Addressing climate change as a social driver of health requires a comprehensive and equitable approach. Policymakers, community leaders, and healthcare providers must collaborate to identify and implement solutions that meet the unique needs of AA and NH/PI communities, including equitable access to healthcare services. Fostering community engagement and culturally competent outreach efforts can empower these communities to better prepare and respond to climate-related challenges.

Taking the Next Steps

It is important to accurately assess the scale and impact of many climate-sensitive health risks which are disproportionately felt by historically marginalized communities. By recognizing and addressing the specific vulnerabilities faced by AA and NH/PI communities in the context of climate change, we can work towards building resilience, reducing health disparities, and ensuring a more just and sustainable future for all. This requires a collaborative effort from researchers, clinical workers, the community, and the government. Here are some ways they can contribute:

  1. Research and Data Collection
    Gather comprehensive data on the health impacts of climate change within AA and NH/PI populations, emphasizing disparities and specific challenges.
    - Approach research with cultural sensitivity, ensuring that studies respect and incorporate cultural beliefs and practices.
  2. Community Engagement
    Build community capacity for climate resilience through workshops, training, and education.
    - Combine traditional practices with modern knowledge to develop holistic approaches to climate resilience.
  3. Clinical Practice
    Conduct training for clinical workers to provide culturally sensitive care that considers the unique health needs and climate-related concerns of AA and NH/PI patients.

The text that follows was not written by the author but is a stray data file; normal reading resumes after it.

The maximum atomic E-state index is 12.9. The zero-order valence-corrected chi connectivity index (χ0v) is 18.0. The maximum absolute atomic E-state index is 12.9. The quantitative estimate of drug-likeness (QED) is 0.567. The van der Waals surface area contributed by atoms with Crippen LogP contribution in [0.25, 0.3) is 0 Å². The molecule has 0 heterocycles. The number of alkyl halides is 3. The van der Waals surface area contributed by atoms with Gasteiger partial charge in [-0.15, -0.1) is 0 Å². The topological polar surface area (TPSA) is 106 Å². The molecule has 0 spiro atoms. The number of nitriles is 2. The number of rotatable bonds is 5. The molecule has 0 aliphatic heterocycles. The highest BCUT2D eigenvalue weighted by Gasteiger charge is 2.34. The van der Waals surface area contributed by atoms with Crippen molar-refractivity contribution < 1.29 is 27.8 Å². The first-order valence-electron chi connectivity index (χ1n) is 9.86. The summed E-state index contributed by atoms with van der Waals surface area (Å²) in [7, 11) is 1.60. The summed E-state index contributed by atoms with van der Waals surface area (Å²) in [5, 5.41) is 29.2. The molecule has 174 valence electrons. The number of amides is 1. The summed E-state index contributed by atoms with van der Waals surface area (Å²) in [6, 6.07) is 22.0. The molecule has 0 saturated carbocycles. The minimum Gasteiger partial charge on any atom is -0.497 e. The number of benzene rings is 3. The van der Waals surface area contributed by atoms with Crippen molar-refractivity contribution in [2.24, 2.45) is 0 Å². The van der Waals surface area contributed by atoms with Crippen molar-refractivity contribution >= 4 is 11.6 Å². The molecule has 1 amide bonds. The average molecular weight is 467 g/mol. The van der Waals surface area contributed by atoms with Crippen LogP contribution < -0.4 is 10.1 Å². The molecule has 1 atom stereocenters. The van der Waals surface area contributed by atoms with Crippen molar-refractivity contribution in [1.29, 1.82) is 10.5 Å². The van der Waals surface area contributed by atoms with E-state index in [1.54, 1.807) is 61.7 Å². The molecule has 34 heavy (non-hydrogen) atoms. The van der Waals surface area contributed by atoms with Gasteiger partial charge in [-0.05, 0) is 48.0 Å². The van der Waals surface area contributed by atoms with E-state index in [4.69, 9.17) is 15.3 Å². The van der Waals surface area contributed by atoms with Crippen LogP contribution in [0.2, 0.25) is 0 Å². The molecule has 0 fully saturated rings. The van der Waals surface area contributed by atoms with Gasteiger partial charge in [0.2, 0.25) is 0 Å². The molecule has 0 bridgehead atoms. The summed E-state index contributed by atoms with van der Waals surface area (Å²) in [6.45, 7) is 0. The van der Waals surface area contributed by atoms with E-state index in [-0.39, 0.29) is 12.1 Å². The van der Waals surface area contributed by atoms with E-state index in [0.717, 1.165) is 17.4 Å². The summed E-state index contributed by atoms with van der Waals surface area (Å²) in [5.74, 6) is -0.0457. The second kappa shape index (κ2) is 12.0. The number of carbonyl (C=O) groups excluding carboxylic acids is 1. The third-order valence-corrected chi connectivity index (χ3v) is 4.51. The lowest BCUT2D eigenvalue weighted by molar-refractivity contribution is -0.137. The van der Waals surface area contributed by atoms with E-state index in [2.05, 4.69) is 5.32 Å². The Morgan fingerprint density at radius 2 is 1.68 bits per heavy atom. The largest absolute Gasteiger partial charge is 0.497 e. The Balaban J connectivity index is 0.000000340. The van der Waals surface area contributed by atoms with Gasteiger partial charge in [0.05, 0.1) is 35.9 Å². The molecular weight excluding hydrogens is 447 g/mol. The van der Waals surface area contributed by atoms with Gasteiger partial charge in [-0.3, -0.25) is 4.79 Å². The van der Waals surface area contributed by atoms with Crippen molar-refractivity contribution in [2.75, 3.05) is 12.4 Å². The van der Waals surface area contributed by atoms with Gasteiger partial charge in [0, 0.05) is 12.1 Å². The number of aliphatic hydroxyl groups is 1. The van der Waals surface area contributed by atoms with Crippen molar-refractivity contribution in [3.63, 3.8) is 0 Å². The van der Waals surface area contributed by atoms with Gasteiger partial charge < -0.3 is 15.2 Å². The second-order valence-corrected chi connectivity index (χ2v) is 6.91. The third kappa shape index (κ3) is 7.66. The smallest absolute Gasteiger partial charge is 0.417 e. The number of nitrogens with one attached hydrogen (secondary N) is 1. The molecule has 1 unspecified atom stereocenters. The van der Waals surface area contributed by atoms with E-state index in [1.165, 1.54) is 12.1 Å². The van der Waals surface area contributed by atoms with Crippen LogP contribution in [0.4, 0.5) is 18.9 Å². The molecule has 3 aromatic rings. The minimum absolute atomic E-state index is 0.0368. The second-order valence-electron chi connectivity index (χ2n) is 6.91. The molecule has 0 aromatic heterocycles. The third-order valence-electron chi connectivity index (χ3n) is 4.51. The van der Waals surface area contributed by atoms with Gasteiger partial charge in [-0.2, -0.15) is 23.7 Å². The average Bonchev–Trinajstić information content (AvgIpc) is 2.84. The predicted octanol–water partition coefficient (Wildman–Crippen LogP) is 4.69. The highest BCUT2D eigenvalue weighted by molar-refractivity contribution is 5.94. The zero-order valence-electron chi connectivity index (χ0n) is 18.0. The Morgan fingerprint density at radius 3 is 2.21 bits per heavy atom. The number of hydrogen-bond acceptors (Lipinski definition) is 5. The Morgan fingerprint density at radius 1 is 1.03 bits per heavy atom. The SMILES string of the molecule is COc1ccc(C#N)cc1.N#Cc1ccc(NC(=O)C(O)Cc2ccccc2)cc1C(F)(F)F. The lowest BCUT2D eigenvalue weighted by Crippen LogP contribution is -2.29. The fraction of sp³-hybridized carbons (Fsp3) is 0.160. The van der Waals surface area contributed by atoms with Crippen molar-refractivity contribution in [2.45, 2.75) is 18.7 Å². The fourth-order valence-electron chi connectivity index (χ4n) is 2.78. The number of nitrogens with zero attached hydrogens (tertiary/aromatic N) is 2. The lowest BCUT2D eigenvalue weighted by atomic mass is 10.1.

- Develop protocols for healthcare delivery during climate-related emergencies and ensure access to medications and medical supplies.
  4. Government
    Develop and implement policies that consider the unique challenges faced by AA and NH/PI communities due to climate change, such as disaster preparedness and infrastructure improvements to reduce vulnerabilities, while focusing on health equity.
    - Work in tandem with healthcare providers and community leaders to co-create strategies and targeted interventions that reflect the unique circumstances of AA and NH/PI communities.

Through these united endeavors, we can adeptly strive to combat health disparities, improve community well-being, and cultivate an improved landscape for AA and NH/PI communities.

Special Thanks: Gabrielle Peñaranda, John Nguyen-Yap, Cara Skillingstead, Vivian Nguyen, and Kristine Cecile Alarcon




The Association of Asian Pacific Community Health Organizations — dedicated to promoting advocacy, collaboration and leadership to improve AA and NHPI health.